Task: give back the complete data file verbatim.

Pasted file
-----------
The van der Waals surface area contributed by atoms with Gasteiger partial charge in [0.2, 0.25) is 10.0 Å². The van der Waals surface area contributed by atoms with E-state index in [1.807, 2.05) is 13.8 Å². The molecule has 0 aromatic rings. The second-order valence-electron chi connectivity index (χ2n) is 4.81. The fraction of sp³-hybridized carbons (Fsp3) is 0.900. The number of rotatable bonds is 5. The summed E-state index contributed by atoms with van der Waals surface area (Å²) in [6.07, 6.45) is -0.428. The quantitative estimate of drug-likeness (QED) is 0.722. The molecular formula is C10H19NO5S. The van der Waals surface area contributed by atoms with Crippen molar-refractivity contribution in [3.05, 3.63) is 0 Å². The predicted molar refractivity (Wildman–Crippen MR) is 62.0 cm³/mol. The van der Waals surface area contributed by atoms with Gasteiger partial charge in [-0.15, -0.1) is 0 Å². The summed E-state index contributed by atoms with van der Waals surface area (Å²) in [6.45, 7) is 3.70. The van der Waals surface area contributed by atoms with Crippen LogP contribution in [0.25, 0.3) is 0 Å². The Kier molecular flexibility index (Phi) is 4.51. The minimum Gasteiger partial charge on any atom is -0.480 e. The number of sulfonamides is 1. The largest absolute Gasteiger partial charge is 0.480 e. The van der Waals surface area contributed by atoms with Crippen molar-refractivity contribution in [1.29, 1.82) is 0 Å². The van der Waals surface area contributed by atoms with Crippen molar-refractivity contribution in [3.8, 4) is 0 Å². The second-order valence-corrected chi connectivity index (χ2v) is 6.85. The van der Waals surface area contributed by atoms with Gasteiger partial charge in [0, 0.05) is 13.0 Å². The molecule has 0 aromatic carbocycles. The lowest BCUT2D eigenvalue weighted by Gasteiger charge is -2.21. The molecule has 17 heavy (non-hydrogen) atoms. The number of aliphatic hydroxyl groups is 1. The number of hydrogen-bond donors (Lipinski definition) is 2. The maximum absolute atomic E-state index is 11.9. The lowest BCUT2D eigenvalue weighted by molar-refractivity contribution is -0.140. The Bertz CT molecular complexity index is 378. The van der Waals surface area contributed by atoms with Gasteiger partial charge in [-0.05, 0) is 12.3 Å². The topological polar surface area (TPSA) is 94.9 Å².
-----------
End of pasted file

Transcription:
The van der Waals surface area contributed by atoms with Gasteiger partial charge in [0.2, 0.25) is 10.0 Å². The van der Waals surface area contributed by atoms with E-state index in [1.807, 2.05) is 13.8 Å². The molecule has 0 aromatic rings. The second-order valence-electron chi connectivity index (χ2n) is 4.81. The fraction of sp³-hybridized carbons (Fsp3) is 0.900. The number of rotatable bonds is 5. The summed E-state index contributed by atoms with van der Waals surface area (Å²) in [6.07, 6.45) is -0.428. The quantitative estimate of drug-likeness (QED) is 0.722. The molecular formula is C10H19NO5S. The van der Waals surface area contributed by atoms with Crippen molar-refractivity contribution in [3.05, 3.63) is 0 Å². The predicted molar refractivity (Wildman–Crippen MR) is 62.0 cm³/mol. The van der Waals surface area contributed by atoms with Gasteiger partial charge in [-0.15, -0.1) is 0 Å². The summed E-state index contributed by atoms with van der Waals surface area (Å²) in [6.45, 7) is 3.70. The van der Waals surface area contributed by atoms with Crippen LogP contribution in [0.25, 0.3) is 0 Å². The Kier molecular flexibility index (Phi) is 4.51. The minimum Gasteiger partial charge on any atom is -0.480 e. The number of sulfonamides is 1. The largest absolute Gasteiger partial charge is 0.480 e. The van der Waals surface area contributed by atoms with Crippen molar-refractivity contribution in [1.29, 1.82) is 0 Å². The van der Waals surface area contributed by atoms with Crippen molar-refractivity contribution in [3.8, 4) is 0 Å². The second-order valence-corrected chi connectivity index (χ2v) is 6.85. The van der Waals surface area contributed by atoms with Gasteiger partial charge in [0, 0.05) is 13.0 Å². The molecule has 0 aromatic carbocycles. The lowest BCUT2D eigenvalue weighted by Gasteiger charge is -2.21. The molecule has 17 heavy (non-hydrogen) atoms. The number of aliphatic hydroxyl groups is 1. The number of hydrogen-bond donors (Lipinski definition) is 2. The maximum absolute atomic E-state index is 11.9. The lowest BCUT2D eigenvalue weighted by molar-refractivity contribution is -0.140. The Bertz CT molecular complexity index is 378. The van der Waals surface area contributed by atoms with Gasteiger partial charge in [-0.05, 0) is 12.3 Å². The topological polar surface area (TPSA) is 94.9 Å².